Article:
Vale of Clwydd Creek Project

Saving our creek

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Vale of Clwydd Creek Project

Saving our creek

The issue

The vale of Clwydd Creek is an urban tributary of the upper  Cox's River catchment, eventually feeding into Sydney's drinking water supply.

Historically infested with willows and other woody weeds, an integrated program of control works commenced in 2012. The dense monoculture of weeds had modified instream flows and temperatures, significantly decreasing aquatic and terrestrial biodiversity.

The solution

Collaboration between Lithgow Oberon Landcare, Central Tablelands Local Land Services and Lithgow City Council commenced with an invitation for participation extended to the wider community.

A number of planting days were facilitated to assist with the re-establishment of suitable riparian species following contracted willow control works along the Vale of Clwydd Creek. The planting days allowed involvement by local neighbours that border the Creek reserve and the wider community to come and help 'save our creek'.

The impact

A staged approach to removing the woody weeds and re-establishing native vegetation has provided the system time for a gradual and progressive recovery, allowing for infilling with an enriched variety of species and for the continued engagement of locals at the planting events.

Engaging and interacting with the local community has been vital to the success of the program of works. By creating a sense of stewardship and ownership neighbours can assist in the longer term management and maintenance of the site.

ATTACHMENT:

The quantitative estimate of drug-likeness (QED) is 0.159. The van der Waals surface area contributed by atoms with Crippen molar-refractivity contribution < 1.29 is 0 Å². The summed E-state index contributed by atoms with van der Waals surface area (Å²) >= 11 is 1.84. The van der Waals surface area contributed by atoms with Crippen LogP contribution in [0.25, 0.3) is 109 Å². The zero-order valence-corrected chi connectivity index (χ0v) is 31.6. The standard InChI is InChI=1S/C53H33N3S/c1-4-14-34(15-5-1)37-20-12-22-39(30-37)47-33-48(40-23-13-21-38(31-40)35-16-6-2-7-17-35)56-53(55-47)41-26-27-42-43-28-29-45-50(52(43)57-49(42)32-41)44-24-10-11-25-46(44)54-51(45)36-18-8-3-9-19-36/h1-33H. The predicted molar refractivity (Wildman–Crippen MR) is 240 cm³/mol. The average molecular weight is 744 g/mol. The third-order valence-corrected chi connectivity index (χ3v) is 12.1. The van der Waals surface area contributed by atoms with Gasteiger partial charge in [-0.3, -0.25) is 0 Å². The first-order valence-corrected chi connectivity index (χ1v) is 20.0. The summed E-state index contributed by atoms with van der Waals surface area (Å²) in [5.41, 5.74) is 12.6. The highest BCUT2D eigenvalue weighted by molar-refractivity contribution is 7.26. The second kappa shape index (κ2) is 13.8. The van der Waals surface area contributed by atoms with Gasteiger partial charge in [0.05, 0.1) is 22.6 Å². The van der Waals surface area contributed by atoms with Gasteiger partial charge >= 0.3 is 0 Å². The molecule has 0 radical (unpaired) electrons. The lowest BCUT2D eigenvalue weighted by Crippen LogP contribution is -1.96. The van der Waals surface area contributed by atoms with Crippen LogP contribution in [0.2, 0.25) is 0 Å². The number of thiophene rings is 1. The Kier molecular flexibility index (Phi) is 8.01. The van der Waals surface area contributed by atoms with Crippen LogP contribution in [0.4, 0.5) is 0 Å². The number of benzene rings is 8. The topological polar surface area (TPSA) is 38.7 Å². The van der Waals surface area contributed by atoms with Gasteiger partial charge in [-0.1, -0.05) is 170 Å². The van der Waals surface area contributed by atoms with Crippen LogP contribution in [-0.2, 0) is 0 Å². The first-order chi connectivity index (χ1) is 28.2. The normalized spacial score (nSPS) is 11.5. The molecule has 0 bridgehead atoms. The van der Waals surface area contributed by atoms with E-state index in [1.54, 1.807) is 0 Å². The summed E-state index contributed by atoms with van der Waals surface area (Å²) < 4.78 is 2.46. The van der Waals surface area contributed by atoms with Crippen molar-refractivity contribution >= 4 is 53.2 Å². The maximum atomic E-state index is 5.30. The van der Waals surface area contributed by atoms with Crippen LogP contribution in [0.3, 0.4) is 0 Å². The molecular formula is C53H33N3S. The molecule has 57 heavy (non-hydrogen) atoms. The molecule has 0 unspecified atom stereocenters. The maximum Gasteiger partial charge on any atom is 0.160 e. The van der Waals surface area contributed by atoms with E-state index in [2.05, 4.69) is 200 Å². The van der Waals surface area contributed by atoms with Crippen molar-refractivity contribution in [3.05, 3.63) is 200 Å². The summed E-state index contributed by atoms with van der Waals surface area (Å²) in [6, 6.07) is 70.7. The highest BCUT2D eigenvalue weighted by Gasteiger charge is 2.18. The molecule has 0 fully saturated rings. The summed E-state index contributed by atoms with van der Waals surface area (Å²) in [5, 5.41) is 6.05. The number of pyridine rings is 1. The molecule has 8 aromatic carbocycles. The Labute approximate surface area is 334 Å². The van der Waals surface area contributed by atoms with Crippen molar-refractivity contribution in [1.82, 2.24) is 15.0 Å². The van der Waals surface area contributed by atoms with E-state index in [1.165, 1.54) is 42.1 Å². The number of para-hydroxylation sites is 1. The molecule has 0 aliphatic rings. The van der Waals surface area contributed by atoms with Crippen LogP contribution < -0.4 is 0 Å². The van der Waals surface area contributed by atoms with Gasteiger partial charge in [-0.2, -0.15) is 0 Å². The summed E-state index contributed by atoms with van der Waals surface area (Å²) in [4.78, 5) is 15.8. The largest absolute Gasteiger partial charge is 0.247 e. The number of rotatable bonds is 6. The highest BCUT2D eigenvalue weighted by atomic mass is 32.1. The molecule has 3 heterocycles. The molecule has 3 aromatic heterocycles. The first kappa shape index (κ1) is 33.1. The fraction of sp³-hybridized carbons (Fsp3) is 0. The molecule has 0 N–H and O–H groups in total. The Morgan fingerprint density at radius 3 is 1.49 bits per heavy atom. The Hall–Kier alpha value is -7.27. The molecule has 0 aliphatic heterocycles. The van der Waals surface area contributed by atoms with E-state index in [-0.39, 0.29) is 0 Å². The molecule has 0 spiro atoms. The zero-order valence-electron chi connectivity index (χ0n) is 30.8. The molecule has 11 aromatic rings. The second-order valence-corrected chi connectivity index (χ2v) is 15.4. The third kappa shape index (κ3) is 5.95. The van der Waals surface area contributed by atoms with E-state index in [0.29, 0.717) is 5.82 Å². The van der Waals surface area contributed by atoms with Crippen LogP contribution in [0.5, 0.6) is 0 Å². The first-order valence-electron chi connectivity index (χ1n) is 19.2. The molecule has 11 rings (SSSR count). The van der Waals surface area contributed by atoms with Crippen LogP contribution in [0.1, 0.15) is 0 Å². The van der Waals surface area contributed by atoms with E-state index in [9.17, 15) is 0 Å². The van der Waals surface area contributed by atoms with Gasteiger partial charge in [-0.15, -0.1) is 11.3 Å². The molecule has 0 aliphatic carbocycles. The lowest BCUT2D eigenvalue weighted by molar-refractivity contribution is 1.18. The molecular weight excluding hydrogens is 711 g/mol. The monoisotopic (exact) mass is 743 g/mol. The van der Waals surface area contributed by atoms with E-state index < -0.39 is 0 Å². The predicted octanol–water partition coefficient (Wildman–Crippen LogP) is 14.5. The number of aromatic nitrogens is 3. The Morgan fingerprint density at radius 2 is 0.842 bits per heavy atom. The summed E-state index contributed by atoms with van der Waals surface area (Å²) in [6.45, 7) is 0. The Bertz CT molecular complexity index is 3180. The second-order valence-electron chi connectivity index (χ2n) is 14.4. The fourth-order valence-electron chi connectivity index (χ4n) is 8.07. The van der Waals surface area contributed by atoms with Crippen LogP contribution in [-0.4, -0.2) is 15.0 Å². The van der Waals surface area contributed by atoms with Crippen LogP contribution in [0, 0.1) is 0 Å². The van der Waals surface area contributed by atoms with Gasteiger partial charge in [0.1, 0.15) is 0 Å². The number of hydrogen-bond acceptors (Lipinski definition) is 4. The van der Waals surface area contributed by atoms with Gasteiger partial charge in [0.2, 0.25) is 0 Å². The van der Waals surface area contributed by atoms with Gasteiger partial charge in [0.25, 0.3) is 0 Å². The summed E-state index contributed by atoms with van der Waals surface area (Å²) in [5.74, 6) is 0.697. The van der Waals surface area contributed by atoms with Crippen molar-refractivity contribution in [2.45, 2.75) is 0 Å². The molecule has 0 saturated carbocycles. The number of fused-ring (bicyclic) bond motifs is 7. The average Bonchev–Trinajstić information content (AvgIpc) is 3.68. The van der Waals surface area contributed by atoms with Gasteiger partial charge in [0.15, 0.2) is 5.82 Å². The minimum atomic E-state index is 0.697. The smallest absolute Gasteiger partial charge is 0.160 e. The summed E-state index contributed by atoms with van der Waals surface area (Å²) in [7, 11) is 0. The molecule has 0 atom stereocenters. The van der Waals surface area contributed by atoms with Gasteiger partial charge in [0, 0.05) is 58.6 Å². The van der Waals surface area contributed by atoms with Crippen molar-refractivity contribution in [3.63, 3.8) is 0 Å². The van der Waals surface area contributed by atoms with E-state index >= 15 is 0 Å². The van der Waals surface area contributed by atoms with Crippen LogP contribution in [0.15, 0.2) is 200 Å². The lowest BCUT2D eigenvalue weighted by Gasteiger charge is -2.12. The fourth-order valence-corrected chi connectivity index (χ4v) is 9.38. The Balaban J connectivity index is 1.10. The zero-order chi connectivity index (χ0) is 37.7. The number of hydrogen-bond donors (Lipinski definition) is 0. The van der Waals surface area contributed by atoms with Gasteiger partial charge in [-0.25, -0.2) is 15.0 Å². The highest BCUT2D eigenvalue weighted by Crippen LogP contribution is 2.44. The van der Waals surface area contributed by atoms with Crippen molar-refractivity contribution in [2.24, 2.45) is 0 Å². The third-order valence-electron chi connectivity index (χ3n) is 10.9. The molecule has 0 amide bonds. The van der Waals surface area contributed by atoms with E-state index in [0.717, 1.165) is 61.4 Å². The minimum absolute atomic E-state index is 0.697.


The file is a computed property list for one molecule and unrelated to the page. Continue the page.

Learnings

Creek and tributary corridors provide valuable connections and important resources for a range of wildlife.

Targeting source-point weeds in the upper catchment will substantially improve the aquatic health and biodiversity of the downstream environment.

Working together to overcome the challenges and linking people to the environment helps make both the environment and the community stronger.

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Key facts

  • Neighbours living next to the reserve and the wider community were invited to help establish 300 native plants to help save their creek.
  • Developing a strategic catchment-based approach with funding bodies and other partners strengthened the initial bid for willow removal and subsequent plantings.

Project Partners